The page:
August 1, 2010 / 1:52 PM / 9 years ago

Iraq delays gas bidding round to Oct 1

ISTANBUL (Reuters) - Iraq has pushed back by a month the date of an auction for international firms that want to develop three of its gas fields, company executives and Iraqi oil officials said on Sunday.

Baghdad had said it will invite all 45 international companies which were prequalified in the two oil auctions last year to bid for Akkas field in the western desert, Siba in the southern hub of Basra and Mansuriyah in eastern Iraq.

The auction was to have taken place on Sept. 1 but will now be on Oct. 1, oil ministry officials said on condition they were not identified.

The ministry is holding a workshop for interested bidders in Istanbul on Sunday and Monday to discuss details of the gas bidding round and contract terms. The ministry had said it was considering postponing the gas auction to give companies more time.

Companies heard at the workshop that the Iraqi government would commit to purchasing half of the gas produced at the fields, while the other half would be for export, a senior Iraqi oil official said, speaking on condition of anonymity.

The government would seek companies’ “help” in finding export markets, he said.

One executive with an oil company that may bid for a field said the delay may still not be enough time for potential bidders to come up with customers and export routes, as Iraq lacks sufficient infrastructure to send gas across borders.

“It’s not clear how much gas is needed to justify a viable export route,” the executive said, declining to be named. “There are questions about how much new infrastructure is required and who will build it ... With these new terms, two months is definitely not enough time to come up with the structures.”

Other company officials said the one-month delay was not a problem. Executives were also mixed on whether the lack of a new Iraqi government would deter interest in the tender.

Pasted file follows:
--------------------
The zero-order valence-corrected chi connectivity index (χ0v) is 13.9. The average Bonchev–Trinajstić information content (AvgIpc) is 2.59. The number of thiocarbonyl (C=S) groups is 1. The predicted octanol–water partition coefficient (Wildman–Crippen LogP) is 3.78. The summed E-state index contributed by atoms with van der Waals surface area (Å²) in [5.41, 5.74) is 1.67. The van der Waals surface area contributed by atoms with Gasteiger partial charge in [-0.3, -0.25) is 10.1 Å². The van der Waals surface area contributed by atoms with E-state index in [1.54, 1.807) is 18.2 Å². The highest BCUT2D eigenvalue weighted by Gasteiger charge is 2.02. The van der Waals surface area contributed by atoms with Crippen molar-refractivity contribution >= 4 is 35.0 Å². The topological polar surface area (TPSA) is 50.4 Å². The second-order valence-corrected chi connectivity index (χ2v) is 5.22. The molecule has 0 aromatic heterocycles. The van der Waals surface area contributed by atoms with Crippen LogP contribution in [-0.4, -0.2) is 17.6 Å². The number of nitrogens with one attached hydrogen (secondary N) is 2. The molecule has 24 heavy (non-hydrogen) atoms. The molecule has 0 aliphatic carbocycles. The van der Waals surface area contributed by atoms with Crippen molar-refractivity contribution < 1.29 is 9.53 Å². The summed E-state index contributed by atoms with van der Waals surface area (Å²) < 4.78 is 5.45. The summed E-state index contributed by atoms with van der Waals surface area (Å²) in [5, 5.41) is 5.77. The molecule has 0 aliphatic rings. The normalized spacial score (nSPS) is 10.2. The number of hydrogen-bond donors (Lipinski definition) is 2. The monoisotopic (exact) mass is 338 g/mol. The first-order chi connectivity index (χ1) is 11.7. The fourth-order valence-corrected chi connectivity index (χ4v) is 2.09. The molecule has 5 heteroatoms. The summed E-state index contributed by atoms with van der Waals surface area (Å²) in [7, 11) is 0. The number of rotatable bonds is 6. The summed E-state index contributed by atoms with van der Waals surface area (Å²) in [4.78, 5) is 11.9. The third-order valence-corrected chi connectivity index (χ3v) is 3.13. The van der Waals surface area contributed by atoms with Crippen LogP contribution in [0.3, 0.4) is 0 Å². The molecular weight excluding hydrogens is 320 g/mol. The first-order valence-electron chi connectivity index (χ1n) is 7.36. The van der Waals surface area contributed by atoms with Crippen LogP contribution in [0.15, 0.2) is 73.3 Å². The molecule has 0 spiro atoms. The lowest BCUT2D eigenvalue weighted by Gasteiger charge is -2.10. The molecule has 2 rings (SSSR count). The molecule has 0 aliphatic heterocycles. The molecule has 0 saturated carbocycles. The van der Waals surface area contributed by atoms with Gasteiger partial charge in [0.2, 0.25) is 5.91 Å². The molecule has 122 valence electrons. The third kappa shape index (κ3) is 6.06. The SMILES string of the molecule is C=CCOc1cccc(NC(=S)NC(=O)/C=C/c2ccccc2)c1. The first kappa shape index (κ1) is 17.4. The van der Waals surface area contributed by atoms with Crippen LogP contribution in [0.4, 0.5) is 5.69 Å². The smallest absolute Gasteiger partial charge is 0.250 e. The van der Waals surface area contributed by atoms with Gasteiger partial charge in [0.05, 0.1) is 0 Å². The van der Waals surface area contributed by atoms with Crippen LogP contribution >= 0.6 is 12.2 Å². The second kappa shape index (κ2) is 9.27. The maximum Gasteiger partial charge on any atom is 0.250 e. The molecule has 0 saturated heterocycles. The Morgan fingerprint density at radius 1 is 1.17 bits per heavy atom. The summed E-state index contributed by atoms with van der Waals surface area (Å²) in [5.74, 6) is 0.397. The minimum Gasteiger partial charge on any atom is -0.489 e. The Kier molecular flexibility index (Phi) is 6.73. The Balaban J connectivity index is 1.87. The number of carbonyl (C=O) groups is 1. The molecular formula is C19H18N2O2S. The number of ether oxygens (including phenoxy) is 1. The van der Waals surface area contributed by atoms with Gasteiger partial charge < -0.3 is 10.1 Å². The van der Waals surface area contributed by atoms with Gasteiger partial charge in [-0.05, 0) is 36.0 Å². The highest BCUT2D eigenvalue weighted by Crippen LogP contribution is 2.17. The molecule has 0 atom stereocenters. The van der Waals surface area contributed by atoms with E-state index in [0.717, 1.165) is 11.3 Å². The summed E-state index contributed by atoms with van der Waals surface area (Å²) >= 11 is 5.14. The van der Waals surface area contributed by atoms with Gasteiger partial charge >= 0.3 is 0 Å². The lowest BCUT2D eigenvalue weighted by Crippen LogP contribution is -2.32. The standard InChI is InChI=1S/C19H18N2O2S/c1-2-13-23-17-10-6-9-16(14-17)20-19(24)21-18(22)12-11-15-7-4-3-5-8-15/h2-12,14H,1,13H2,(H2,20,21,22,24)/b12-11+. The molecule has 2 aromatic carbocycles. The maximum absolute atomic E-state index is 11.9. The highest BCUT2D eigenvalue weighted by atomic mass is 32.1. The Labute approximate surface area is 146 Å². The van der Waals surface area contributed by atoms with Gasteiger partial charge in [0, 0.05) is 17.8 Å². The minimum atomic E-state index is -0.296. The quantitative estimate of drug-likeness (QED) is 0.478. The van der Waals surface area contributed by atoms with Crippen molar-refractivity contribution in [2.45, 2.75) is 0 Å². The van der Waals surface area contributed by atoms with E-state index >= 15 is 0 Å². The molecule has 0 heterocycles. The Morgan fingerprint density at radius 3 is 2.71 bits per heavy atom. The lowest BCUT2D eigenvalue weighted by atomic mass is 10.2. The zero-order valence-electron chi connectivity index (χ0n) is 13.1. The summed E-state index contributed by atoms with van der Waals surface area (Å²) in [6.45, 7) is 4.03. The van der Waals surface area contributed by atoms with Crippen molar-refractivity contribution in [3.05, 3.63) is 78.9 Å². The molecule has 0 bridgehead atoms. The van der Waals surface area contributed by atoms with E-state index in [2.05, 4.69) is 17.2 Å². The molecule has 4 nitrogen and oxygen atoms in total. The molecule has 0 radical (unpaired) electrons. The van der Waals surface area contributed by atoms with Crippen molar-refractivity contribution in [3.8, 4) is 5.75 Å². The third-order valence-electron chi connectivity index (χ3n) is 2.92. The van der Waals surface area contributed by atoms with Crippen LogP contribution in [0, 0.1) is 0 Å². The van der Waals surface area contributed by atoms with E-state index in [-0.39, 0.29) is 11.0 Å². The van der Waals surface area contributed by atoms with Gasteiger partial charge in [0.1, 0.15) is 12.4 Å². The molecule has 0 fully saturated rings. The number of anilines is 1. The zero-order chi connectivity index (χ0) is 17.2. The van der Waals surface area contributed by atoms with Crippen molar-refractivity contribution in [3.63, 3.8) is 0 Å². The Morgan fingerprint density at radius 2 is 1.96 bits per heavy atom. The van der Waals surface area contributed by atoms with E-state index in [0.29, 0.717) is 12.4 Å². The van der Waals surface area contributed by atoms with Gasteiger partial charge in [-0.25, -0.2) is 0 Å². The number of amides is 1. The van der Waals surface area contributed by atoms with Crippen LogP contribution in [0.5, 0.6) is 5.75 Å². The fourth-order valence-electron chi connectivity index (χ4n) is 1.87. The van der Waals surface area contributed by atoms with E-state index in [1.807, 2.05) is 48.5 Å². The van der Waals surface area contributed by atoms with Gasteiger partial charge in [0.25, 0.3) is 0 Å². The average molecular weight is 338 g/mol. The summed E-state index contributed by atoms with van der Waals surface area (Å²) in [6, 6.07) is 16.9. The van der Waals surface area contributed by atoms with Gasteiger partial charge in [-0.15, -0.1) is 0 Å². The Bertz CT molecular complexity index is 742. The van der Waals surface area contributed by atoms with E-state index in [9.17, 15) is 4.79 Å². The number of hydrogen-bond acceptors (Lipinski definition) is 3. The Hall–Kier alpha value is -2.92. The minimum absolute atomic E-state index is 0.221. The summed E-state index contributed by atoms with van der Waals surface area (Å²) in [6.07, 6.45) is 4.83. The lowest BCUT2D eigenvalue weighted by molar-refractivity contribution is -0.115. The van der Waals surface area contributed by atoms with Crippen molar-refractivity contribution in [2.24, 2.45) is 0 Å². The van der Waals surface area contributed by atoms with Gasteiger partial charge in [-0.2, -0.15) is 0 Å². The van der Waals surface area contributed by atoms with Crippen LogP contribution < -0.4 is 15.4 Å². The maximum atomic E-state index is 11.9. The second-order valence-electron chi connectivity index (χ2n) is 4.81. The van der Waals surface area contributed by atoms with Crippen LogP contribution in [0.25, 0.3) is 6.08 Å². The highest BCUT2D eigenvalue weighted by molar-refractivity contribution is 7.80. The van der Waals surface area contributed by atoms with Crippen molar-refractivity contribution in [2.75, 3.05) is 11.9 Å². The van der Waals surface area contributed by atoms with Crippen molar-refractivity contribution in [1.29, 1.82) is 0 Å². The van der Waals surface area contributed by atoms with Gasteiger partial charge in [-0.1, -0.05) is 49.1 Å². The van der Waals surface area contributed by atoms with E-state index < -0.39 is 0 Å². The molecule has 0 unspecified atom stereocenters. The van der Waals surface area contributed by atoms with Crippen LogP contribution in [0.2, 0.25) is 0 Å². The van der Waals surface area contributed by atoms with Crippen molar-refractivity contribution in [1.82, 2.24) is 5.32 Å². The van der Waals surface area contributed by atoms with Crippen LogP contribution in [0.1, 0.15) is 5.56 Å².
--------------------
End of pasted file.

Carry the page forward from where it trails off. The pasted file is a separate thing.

Iraq has had no new government since a March election produced no outright winner. Many Iraqi politicians have said it could be mid-September or later before a government is formed.

Foreign companies will not need to pay the Iraqi government signature bonuses for the gas fields, another Iraqi oil official said, as Iraq is trying to lure international companies to bid by creating new incentives in its contract terms.

Companies that won contracts to develop Iraq’s oil fields last year had to pay signing fees of at least $100 million.

The contracts for the gas fields are expected to be service agreements similar to those given in the oil auctions, but the terms have yet to be finalised.

At the bidding round, companies will propose remuneration fees and plateau production targets. State energy companies may take a 25 percent stake in ventures to develop the fields, said an official from a company that may participate in the tender.

Officials from Total of France, Italy’s Edison, South Korea’s KOGAS, India’s Oil & Natural Gas Corp (ONGC.BO), Japan Oil, Gas and Metals National Corp (JOGMEC) and Itochu Corp attended the workshop.

Russia’s TNK-BP, half-owned by BP, privately held Kuwait Energy, Turkey’s state-run TPAO and Kazakh KazMunaiGaz were also represented at the workshop.

Iraq has said companies like Total, Royal Dutch Shell and KOGAS are favoured because of their experience.

Two of the gas fields to be tendered — the 2.1 trillion cubic feet Akkas field, and Mansuriyah with estimated reserves of 3.3 trillion cubic feet of gas — were unsuccessfully put on the auction block last year.

The third field — Siba — had initially been included in Iraq’s second oilfield auction but was taken off the list of reservoirs on offer because the ministry decided it was small enough for Iraq to develop on its own.

Starved of electricity after years of war, sanctions and economic decline, Iraq hopes opening its gas sector to foreign investment and sealing a gas capture deal with Shell will boost its power capacity. Seven years after the U.S.-led invasion the national grid only supplies a few hours of power each day.

Writing by Rania El Gamal; Editing by Michael Shields

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